The way Tim Ginter sees it, he’s not leaving Father Judge for a better opportunity. Just a different one, and it’s a chance he wouldn’t have had if not for the school that has been home for the better part of 20 years.
Ginter, a 1994 Judge graduate and the school’s head baseball coach for the last nine years, has stepped down from his post to accept the same position at Germantown Academy in Fort Washington. Since the early ’90s when he entered Judge as a student, Ginter has worn many different hats at the school. First, he was a student-athlete; then, later, a history teacher, athletic director, assistant coach and, beginning in 2007, head baseball coach.
In many ways, it’s the only place he’s ever known. But now 38 and the father of three young kids, Ginter had to think about more than just himself. Germantown Academy, or GA as it’s known colloquially, is an elite academic and athletic institution that offers education from kindergarten all the way through high school. The school, which has been around since 1759, counts actor Bradley Cooper, Comcast CEO Brian Roberts and NHL Hall of Famer Mike Richter as some of its notable alumni.
“I’ve been at Judge for more than half of my life,” Ginter said. “I’m a Patriot now, but Father Judge will always hold a special place in my heart. The easiest way to put it is I don’t get to go to an institution like GA if I didn’t spend all this time at Judge. It’s that simple. Personally and professionally, I don’t get this opportunity for myself and my family without Father Judge.”
Ginter follows former Judge football coach and alum Tommy Coyle, now the head coach at Penn Charter, to the Inter-Ac League. Longtime Archbishop Ryan head basketball coach Bernie Rogers also announced recently he was leaving Ryan to teach and coach hoops at the Haverford School, also an Inter-Ac institution. Ginter echoed largely the same sentiment as those two.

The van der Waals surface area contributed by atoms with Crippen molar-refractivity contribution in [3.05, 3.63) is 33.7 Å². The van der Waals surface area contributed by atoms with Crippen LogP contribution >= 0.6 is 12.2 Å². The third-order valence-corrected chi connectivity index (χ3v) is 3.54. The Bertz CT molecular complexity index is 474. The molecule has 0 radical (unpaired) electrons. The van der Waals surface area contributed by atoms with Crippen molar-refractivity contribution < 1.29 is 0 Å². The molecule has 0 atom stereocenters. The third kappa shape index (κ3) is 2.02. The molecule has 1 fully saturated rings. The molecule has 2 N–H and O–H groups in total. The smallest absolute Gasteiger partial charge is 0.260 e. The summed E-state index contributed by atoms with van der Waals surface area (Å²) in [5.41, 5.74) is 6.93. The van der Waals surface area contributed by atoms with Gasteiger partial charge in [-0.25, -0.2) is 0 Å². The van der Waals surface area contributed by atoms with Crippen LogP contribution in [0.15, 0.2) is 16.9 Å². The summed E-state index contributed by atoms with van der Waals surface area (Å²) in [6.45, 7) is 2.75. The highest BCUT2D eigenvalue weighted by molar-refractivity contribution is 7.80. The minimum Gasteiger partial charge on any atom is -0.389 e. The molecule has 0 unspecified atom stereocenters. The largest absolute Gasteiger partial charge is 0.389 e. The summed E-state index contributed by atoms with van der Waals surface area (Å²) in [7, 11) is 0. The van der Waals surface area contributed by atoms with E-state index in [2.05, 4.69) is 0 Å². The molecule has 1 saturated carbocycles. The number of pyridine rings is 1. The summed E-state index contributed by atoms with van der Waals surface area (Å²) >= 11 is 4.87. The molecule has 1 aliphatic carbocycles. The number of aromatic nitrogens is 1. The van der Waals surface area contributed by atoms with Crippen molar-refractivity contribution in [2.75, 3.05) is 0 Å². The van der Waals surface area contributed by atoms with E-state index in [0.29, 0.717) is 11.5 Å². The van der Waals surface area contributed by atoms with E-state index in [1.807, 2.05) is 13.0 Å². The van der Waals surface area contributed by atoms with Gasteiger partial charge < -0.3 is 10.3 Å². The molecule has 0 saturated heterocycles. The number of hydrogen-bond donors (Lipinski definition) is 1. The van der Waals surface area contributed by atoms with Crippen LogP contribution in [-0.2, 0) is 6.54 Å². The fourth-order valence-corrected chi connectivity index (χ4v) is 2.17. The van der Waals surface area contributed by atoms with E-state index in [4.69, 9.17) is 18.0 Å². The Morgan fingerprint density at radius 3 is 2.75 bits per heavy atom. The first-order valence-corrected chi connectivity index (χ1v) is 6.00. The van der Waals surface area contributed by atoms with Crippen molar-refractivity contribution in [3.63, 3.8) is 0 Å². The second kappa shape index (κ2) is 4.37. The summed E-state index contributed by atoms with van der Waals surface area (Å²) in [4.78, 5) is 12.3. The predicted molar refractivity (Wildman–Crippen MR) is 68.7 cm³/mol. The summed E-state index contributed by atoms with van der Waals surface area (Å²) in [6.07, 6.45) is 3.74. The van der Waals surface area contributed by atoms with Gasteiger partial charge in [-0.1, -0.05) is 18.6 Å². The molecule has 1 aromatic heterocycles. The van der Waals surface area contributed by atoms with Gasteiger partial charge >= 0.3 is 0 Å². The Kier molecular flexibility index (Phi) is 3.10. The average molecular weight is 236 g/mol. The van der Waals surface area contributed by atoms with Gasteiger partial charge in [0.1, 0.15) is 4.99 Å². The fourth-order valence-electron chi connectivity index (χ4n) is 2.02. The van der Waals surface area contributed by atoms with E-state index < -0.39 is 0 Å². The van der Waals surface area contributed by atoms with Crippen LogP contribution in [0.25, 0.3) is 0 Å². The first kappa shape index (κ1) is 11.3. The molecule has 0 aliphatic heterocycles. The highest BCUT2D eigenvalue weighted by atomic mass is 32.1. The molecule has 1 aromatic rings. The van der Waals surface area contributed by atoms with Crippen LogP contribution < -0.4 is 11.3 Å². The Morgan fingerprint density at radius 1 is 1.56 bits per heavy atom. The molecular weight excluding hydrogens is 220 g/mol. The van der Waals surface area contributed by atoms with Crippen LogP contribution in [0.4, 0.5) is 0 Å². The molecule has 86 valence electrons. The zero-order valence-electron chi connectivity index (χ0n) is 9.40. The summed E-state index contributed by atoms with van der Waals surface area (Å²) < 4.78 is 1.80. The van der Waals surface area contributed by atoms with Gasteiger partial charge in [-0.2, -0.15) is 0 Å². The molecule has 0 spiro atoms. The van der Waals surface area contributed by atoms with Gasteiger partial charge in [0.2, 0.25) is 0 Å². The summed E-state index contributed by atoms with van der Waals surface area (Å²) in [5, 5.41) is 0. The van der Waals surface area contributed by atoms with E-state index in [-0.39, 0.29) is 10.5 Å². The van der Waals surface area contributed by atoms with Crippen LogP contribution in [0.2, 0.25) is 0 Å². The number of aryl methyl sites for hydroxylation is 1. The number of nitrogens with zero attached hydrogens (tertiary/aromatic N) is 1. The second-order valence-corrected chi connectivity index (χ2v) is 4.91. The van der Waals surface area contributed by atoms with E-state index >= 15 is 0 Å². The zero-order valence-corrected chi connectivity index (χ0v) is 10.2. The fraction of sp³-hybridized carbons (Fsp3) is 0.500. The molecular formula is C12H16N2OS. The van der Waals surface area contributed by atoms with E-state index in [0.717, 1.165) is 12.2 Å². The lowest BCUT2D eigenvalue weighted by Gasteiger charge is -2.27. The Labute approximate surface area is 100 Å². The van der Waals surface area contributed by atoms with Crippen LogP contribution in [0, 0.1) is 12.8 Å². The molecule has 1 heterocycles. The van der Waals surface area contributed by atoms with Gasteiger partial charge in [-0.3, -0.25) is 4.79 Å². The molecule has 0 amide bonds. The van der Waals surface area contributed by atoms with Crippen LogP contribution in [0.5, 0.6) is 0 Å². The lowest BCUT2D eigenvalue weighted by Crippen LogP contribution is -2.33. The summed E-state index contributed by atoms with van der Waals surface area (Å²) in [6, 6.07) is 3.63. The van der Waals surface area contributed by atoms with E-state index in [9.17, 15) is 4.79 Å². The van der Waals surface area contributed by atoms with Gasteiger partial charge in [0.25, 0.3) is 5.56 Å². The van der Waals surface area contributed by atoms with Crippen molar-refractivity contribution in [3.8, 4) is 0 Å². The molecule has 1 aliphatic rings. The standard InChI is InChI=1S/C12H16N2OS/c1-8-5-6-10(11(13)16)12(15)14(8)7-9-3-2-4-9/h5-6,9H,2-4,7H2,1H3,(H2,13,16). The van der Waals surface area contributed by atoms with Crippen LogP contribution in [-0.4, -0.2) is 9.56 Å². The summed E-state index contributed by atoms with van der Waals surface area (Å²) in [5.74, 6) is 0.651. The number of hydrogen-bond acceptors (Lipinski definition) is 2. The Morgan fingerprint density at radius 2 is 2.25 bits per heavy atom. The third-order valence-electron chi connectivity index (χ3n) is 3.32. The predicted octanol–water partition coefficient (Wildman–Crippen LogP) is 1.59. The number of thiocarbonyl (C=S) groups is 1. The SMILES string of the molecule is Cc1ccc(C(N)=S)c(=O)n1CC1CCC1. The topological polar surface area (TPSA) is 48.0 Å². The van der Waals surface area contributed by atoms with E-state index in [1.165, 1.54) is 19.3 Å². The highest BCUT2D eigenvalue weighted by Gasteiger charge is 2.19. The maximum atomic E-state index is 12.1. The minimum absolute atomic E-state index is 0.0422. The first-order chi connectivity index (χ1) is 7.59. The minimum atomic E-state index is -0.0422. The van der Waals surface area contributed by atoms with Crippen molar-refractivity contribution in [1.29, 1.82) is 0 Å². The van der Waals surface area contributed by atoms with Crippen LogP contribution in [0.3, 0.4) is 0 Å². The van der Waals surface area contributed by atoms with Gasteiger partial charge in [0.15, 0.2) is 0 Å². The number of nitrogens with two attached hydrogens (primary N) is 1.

“I feel blessed that I’m walking away from a place that treated me so well while walking into a place that will treat me equally as well,” Ginter said. “My grandfather always said to my dad, who said it to me, that money is great, but there’s something to be said about waking up every day and wanting to go to work … I’ve been fortunate to do that the last 16 years.”
Ginter said he would have been more than happy to stay at Judge and didn’t consider himself “a job jumper.” However, he had some conversations with Matt Dence, his former classmate at Judge who is now the head football coach at GA. Ginter valued Dence’s opinion, and wondered if GA would be the type of place where he could fit in. When the job was officially posted, Ginter reached out to GA athletic director Jim Fenerty, who brought him in for an interview and a visit to campus. Ginter was sold immediately, and GA had no problem meeting his required needs to get him to jump from one job to the next. The opportunity for his three children, ages 7, 4 and 1, to all drive to school in the same car one day was too appealing to pass up.
“It’s not a slight to Judge at all,” he said. “It’s a different kind of school, and you feel it right away. I’m a history teacher, so you get a sense of all the history these places have. But more importantly, my wife and I took a tour and saw it as a place where our kids could have a great time enjoying the school and the opportunities it presents. It was going to take a lot to get me to leave Judge, but GA is just one of those special types of places.”
Now, Ginter will never have to worry about missing an art show or a Christmas pageant for one of his kids. It’s an exciting future to look forward to, especially when considering GA returns 13 baseball lettermen next year. But at the same time, Ginter was quick to credit his time at Judge and the relationships he built.
He’s become friends with Bill Fox, Joe McDermott and Whitey Sullivan, former coaches at Judge whom he called “three of the most historic high school coaches in Philadelphia history.” Judge soccer coach John Dunlop, whom Ginter hired, is a close friend, as is basketball coach and fellow Judge grad Sean Tait.
“I gave you five names, but I could mention 105 more,” Ginter said. “Any success I have at GA, that shines a positive light on Father Judge.”
And of course, there were his assistant coaches and players, who Ginter said “put in more hard work and dedication than I ever could have.” In his time as baseball coach, 21 players were named All-Catholic selections, with one league MVP. This past year, Judge went 14–6 overall and 7–5 in the league.
“It’s tough, because a lot of people dream about going back to their high school to coach,” Ginter said. “I was lucky enough to do it for nine years, You always want to leave something in a better place when you leave than when you got there, and I think I did that. I think this year, we helped put Father Judge back on the baseball map. I’m proud of that.” ••